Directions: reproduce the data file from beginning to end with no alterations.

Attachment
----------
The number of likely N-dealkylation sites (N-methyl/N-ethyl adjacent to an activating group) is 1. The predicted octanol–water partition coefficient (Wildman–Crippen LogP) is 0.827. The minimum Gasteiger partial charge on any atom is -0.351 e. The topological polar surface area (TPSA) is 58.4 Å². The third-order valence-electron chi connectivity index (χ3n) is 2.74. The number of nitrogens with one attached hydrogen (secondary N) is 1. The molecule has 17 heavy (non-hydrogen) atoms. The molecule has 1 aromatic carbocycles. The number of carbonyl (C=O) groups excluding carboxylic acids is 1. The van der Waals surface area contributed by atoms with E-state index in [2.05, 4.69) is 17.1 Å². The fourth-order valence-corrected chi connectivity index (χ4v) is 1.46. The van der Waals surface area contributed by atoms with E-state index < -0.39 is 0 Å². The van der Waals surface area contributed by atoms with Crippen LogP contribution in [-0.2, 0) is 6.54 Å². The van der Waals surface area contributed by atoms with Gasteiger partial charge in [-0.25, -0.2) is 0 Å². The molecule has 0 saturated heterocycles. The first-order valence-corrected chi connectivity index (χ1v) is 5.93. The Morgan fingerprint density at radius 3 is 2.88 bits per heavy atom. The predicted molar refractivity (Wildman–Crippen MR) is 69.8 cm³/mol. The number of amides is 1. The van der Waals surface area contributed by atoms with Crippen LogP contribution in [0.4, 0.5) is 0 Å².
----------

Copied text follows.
The number of likely N-dealkylation sites (N-methyl/N-ethyl adjacent to an activating group) is 1. The predicted octanol–water partition coefficient (Wildman–Crippen LogP) is 0.827. The minimum Gasteiger partial charge on any atom is -0.351 e. The topological polar surface area (TPSA) is 58.4 Å². The third-order valence-electron chi connectivity index (χ3n) is 2.74. The number of nitrogens with one attached hydrogen (secondary N) is 1. The molecule has 17 heavy (non-hydrogen) atoms. The molecule has 1 aromatic carbocycles. The number of carbonyl (C=O) groups excluding carboxylic acids is 1. The van der Waals surface area contributed by atoms with E-state index in [2.05, 4.69) is 17.1 Å². The fourth-order valence-corrected chi connectivity index (χ4v) is 1.46. The van der Waals surface area contributed by atoms with E-state index < -0.39 is 0 Å². The van der Waals surface area contributed by atoms with Crippen LogP contribution in [-0.2, 0) is 6.54 Å². The van der Waals surface area contributed by atoms with Gasteiger partial charge in [-0.25, -0.2) is 0 Å². The molecule has 0 saturated heterocycles. The first-order valence-corrected chi connectivity index (χ1v) is 5.93. The Morgan fingerprint density at radius 3 is 2.88 bits per heavy atom. The predicted molar refractivity (Wildman–Crippen MR) is 69.8 cm³/mol. The number of amides is 1. The van der Waals surface area contributed by atoms with Crippen LogP contribution in [0.4, 0.5) is 0 Å².